October 2005 - Swiss Hutte (dt)
6.38 - 7, 6, 5.5, 5.5, 5.5, 5, 5, 5 

The dying sun of a late October, Halloween-ish late afternoon drew Dinner Party of Eight to the Teator residence (remarkable, the sun, that is, because of the almost continuous previous three weeks of rain and clouds). After a round, or two, of  shiraz , pinot grigio, Tanqueray and tonic (guess who?) and a diet soda, and after admiring the end result of the summer renovation project, we departed for the Adams to drop off their car, waited for Ken’s shortcut, and left the six-in-the-dark to guess where we were going. Past the bridge, past Claverack, past Aubergine, but finally the Catamount driveway led us to Swiss Hutte, near the state border on Rt 23.
      This dinner date also marked three years (36 months, wow) of DP8 culinary excursions.
      The Up Side: Ambience immediately exudes, reassuring and attractive, with dark brown wood paneling, beamed ceilings, a working fireplace, large glass windows on the south wall (too bad it wasn’t light enough to see the ski center), linen tops, upholstered high back chairs, and a round table. Comfortable, cozy, classic.
      Drinks, for six of us, started with two bottles (three, eventually) of Cotes du Rhone red, a smooth but with-a-hint-of-kick wine. Judy enjoyed a Kir Royale; otherwise, a soda filled out the libation list.
      Shared appetizers included Escargot Bourguinonne and the Garlic Sausage on Yukon Potatoes (tangy mustard accompaniment). Those who shared deemed them worthy.
      Salads of greens and tomatoes were refreshed by slivers of celery root, topped by a pleasing  Dijon creamy dressing, except for Ken’s oil and vinegar. Deceptively larger than they first looked, the salads were considered a worthy starter.
      Entrees reflected our usual variety. Ken and Kriss had the steak aux poivre, Ken ranking his one of the best in a long time, and Kriss thinking her well done request may have been given to Ken (her leftovers went to Krypton). Tom had the end cut of a prime rib special, good but a little fatty, not too unlike the usual cut. Judy and Deb T had the Oriental shrimp on a bed of very soy marinated vegetables. Don and Tim enjoyed the double thick pork chop, not very moist but favorably lean, with caramelized Granny Smith apple slices (a generous supply) and a crisp onion topping. Deb K selected the halibut special, thought it ordinary, but noted the quality of the sauces. The consensus declared a very good meal, surpassed in our memories by a handful of other restaurants we have visited but still one to heartily recommend.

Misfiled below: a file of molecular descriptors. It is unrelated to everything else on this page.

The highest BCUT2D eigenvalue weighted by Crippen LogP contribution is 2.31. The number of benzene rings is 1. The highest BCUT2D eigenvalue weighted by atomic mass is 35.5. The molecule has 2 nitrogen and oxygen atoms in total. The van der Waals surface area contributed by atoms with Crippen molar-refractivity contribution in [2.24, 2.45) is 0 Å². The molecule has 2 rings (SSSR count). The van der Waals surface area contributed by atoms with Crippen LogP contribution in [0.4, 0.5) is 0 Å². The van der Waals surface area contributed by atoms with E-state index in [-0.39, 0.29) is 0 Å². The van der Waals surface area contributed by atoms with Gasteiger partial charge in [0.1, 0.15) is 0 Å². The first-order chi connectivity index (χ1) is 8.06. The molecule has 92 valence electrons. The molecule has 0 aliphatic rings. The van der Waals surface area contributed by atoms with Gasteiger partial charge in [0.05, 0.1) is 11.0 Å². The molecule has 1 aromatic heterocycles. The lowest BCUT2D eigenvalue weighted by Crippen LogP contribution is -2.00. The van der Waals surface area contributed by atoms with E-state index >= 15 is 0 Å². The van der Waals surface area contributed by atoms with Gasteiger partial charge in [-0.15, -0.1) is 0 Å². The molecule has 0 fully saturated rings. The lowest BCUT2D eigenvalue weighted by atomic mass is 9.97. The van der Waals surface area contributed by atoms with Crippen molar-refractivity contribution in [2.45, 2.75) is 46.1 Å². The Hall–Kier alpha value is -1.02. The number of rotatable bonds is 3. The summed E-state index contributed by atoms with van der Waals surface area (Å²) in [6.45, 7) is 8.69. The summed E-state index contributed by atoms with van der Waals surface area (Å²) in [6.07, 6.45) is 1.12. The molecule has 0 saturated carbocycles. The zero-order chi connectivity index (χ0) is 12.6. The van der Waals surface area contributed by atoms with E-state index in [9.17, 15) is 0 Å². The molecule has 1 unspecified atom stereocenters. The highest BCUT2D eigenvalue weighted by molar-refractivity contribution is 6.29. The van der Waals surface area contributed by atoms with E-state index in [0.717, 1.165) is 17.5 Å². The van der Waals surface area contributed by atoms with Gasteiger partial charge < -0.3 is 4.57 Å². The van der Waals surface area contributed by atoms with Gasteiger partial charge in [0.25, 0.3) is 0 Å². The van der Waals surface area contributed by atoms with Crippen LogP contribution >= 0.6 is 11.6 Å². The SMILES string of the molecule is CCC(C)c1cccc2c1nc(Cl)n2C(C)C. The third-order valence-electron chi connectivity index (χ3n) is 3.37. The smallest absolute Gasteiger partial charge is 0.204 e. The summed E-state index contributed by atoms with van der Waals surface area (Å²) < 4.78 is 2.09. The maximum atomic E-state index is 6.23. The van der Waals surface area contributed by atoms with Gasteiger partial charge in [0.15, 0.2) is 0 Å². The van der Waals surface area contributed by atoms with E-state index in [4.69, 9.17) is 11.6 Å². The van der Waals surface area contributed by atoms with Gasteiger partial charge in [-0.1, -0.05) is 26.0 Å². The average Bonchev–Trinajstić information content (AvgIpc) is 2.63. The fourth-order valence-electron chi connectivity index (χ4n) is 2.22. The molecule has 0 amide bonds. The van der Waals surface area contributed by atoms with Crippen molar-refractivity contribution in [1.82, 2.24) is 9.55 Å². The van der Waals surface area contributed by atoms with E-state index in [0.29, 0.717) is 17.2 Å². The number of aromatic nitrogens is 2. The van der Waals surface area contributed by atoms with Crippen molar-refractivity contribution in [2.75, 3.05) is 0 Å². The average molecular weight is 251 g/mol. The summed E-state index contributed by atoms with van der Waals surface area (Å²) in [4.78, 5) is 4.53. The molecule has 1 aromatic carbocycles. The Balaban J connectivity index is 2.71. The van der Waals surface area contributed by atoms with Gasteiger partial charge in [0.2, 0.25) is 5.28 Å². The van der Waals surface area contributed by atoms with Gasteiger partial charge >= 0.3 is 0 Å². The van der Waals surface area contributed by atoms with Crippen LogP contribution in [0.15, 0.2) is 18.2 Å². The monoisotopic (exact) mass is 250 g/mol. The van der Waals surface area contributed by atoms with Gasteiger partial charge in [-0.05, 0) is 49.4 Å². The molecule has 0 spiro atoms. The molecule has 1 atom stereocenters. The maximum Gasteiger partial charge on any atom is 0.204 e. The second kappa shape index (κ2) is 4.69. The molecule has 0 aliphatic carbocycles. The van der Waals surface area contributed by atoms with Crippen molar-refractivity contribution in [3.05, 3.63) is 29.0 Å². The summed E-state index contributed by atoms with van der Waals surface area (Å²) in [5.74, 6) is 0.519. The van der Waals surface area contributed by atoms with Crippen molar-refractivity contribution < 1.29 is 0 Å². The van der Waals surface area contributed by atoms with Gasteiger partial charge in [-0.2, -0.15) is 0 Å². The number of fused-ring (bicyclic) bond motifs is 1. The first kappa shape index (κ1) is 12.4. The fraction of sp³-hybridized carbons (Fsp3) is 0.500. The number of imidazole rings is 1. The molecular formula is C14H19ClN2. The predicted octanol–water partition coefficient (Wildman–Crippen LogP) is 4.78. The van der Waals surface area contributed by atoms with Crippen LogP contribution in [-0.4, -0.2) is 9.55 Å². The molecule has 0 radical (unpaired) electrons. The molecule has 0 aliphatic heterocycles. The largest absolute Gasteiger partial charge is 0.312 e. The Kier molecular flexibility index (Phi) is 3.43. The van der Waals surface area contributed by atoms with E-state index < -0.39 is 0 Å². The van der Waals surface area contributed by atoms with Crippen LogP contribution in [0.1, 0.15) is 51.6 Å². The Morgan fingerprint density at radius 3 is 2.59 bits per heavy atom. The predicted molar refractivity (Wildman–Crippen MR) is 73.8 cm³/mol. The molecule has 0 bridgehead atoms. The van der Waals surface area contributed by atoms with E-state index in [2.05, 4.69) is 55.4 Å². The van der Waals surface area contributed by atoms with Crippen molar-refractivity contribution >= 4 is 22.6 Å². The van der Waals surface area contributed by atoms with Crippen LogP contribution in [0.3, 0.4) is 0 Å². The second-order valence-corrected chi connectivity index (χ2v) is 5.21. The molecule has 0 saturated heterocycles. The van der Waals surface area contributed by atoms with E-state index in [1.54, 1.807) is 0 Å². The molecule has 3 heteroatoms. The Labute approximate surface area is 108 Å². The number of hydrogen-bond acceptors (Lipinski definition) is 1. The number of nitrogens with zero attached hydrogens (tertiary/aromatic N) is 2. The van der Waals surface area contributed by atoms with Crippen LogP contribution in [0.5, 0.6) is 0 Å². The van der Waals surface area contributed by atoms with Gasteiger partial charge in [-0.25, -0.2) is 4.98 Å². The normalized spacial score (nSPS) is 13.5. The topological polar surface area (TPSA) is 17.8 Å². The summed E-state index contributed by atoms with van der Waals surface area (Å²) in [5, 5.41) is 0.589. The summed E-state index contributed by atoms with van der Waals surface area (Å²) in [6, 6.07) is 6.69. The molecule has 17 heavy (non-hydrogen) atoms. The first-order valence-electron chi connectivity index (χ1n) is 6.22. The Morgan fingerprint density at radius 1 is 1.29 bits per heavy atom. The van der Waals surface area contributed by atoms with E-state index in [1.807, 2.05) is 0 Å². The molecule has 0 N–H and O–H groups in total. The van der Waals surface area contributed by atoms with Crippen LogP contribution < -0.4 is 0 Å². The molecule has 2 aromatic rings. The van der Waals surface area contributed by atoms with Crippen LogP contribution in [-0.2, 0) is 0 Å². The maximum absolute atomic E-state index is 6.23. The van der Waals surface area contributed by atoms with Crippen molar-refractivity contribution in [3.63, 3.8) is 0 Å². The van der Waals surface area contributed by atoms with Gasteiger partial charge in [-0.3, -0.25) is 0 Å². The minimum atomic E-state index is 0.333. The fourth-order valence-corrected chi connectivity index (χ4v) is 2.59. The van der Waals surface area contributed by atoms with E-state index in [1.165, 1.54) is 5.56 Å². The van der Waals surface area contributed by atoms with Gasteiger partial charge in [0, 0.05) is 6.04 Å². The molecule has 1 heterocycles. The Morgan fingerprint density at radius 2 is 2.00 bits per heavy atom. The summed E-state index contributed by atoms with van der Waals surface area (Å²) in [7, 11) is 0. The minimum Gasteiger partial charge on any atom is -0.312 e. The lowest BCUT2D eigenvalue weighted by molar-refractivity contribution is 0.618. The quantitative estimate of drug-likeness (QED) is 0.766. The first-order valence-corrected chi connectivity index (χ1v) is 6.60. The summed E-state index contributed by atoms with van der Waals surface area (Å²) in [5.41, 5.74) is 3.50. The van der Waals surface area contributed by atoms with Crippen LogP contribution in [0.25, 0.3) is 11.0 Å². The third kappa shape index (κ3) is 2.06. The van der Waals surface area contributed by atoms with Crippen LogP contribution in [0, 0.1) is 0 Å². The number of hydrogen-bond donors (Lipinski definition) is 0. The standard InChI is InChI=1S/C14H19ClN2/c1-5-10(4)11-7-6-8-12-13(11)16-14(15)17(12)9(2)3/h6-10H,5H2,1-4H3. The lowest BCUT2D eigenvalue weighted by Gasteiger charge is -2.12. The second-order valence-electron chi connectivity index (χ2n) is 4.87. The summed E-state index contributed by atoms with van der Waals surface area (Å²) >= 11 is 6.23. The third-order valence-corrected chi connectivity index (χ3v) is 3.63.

And the desserts. Ummmm, I think, was both the moan of anticipation and arrival of desserts. Swiss flags topped the cookie boat (wafer, ice cream and fruit), a chocolate sundae, a lemon pastry – ice cream concoction, added to by the choices of the Sambuca and Frangelica drinkers, which finished off the evening.
      Service by our blond, younger-than-us waiter (shame on us for not getting her name) was friendly and competent. Ken’s cup of coffee was replenished regularly once she realized he was serious about getting served in his “quarter cup.”
      The tab for the evening was about $130 per couple, medium high for us, but quite understandable.
      The Down Side: The round table is always our first choice (and thanks for the reservation taker for getting us a round table) but our table was placed so closely to the most proximate table and too closely to the corner that our poor waiter needed to circle around that other table to serve us. It was almost comical a couple of times, and we tried to help out by passing drinks or food around the table for her.
      The leisurely pacing of our evening (three hours) was enjoyable once we had food in front of us. However, the wait for the initial filling of the water glasses, taking the drinks order, delivering the drinks, and passing out menus was a bit more leisurely than we wanted. Once the salads appeared, the leisurely pacing was enjoyable.
      The one regret about a 7 p.m  reservation this time of year is not getting to see the scenery. The apple orchards and fields around Claverack became invisible in the dark, and the ski slopes just outside the large dining room windows would have been dramatic just a couple of hours earlier.
      Our innuendos remained predictably lowbrow ... and our conversations went the usual all over the place, most notably Tom’s trip to Cleveland with HS friends, Judy’s planned retirement, updates on the kids and others’ kids, Catskill doings, the safety of eating salt, and so on.
=====All in all, Swiss Hutte was a satisfying visit to territory most of us DP8ers seldom visit, and a good benchmark for past and future dinner dates.